This week, the 105th Giro d'Italia begins when the starting gun fires in the Hungarian capital of Budapest. After COVID-related issues forced race organisers…
There are a couple of anecdotes about Peter Sagan that tells you just how precocious the 24-year-old from Slovakia was as a teenager.
Having started racing bikes at the age of nine he had already made a name for himself by turning up to road races wearing normal shorts and t-shirts, riding a mountain bike with a pair of tennis shoes on his feet – and still winning.
Later, as a junior racer he entered the Slovak Cup, but after selling his mountain bike he was left without a replacement as his team’s sponsor couldn’t get his new bike to him in time. Faced with racing on any bike he could get his hands on or not racing at all, he borrowed his sister’s supermarket special – and carried on to win the race anyway.
I’m an admirer of Sagan and have been since he turned up at the EPO Tour of California in 2010 and won Stage 5 and 6 and carried off the White Jersey for Best Young Rider and the Points Classification for good measure.
Here was a guy who looked like the real deal, and you could see that anyone who had that build yet could still climb a bit and win uphill sprints must be packing some serious firepower in his legs.
He didn’t remind me of Boonen nor of Cancellara but more of Bernard Hinault and Laurent Fignon, perhaps even with a bit of Sean Kelly thrown in there too. He was reminiscent – and still is – of those riders before the days of the Lance Armstrong ‘inspired’ specialisation, when these tough nut all-rounders threw themselves into every kind of race they could get their hands on, and quite often won too.
And if his riding style conjures memories from another era, that pinching of a podium model’s backside after the Tour of Flanders just compounded that. It was a sign of immaturity, and it’s one that extends to his riding too, which I’ll get to in a minute.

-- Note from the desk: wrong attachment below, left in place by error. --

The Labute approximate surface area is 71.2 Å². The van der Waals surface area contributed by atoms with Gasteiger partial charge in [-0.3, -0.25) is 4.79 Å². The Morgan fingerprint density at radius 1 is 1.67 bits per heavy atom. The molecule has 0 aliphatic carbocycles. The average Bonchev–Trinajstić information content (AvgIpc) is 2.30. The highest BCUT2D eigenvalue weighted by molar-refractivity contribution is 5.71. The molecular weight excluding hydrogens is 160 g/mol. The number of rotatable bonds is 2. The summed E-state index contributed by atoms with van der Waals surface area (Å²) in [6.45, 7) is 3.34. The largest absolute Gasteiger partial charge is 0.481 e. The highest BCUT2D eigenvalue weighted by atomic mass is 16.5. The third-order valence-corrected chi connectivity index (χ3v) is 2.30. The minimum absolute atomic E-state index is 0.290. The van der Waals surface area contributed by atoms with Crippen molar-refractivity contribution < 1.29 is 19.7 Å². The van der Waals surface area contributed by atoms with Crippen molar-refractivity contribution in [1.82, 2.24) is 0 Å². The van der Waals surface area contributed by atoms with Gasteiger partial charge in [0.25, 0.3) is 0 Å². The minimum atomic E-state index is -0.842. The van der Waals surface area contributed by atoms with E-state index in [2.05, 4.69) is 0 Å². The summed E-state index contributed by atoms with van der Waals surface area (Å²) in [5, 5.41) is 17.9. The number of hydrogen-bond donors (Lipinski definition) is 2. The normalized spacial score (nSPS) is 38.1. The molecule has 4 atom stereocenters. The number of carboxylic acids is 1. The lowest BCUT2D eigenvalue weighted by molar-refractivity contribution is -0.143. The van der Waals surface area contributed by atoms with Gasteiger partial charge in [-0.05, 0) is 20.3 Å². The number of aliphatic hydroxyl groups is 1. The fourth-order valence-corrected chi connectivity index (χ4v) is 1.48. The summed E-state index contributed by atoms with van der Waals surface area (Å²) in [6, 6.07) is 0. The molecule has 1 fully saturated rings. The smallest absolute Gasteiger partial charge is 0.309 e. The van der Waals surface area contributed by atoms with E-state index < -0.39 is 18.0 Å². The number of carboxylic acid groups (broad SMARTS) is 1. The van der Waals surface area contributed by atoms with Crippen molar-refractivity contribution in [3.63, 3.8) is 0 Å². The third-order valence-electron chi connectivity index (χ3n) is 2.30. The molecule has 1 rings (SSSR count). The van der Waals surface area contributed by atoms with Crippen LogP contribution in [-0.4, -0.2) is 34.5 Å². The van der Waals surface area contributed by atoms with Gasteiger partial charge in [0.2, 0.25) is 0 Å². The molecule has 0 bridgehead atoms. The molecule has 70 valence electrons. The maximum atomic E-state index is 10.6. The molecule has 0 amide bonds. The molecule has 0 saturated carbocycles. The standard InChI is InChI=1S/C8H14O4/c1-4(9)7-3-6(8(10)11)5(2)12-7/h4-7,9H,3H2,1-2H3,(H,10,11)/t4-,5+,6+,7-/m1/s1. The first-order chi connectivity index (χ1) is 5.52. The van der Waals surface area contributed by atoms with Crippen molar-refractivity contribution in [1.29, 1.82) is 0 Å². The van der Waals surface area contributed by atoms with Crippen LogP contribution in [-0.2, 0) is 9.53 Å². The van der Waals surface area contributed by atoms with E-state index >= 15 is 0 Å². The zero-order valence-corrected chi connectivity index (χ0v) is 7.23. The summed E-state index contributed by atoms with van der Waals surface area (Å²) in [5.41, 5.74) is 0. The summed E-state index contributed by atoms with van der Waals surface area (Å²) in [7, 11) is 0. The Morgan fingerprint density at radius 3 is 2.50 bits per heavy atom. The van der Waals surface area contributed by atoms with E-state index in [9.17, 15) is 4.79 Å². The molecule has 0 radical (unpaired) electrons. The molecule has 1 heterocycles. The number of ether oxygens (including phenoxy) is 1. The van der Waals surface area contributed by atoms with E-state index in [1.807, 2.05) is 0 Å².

Sagan is so good that many commentators started tipping him as a future Grand Tour winner. He has the flatline speed to become a good time trialist, and the legs to become a very decent climber if he can lose a few kilos of his upper body muscle, but I have to say I am on the fence on that one.
With the kind of specialisation we have today, with riders like Chris Froome basing their whole year around one race and turning up with three per cent body fat, it’s hard to see Sagan competing for the podium in any of the big stage races any time soon.
But where he can cement a legacy and establish himself as one of the greatest of all time is in the Classics.
Indeed, he might have already started along that path had one or two of the big races gone his way. Instead, he has so far racked up two ‘mini’ classic wins (Gent-Wevelgem and Brabantse Pijl last season), and a whole truckload of close calls.
2012 saw him claim second at Gent-Wevejgem, third at Amstel, fourth at Milan-San Remo and fifth at the Tour of Flanders.
In 2013 he was second at Strade Bianche, second at Milan-San Remo, second at E3 Harelbeke, and second at the Tour of Flanders.
This year, he was again second at the Strade Bianche and 10th at Milan-San Remo.
One of Sagan’s problems – and he has very few it seems – is that sometimes he is just too good and doesn’t know what to do with it. In some races, like the recent Strade Bianche, Sagan took off so fast and at a point when only one other man could go with him that he effectively handed the race to Michal Kwiatkowski.
Alessandro Valverde has a saying that goes like this:
“When you are not strong, take a chance. But when you are strong, do nothing until the end.”
Of course, we love to see swashbuckling riders who take big chances and give it everything, but that game is a little hit and miss. If Sagan could pull back his natural instincts just a fraction I think he would win even more races.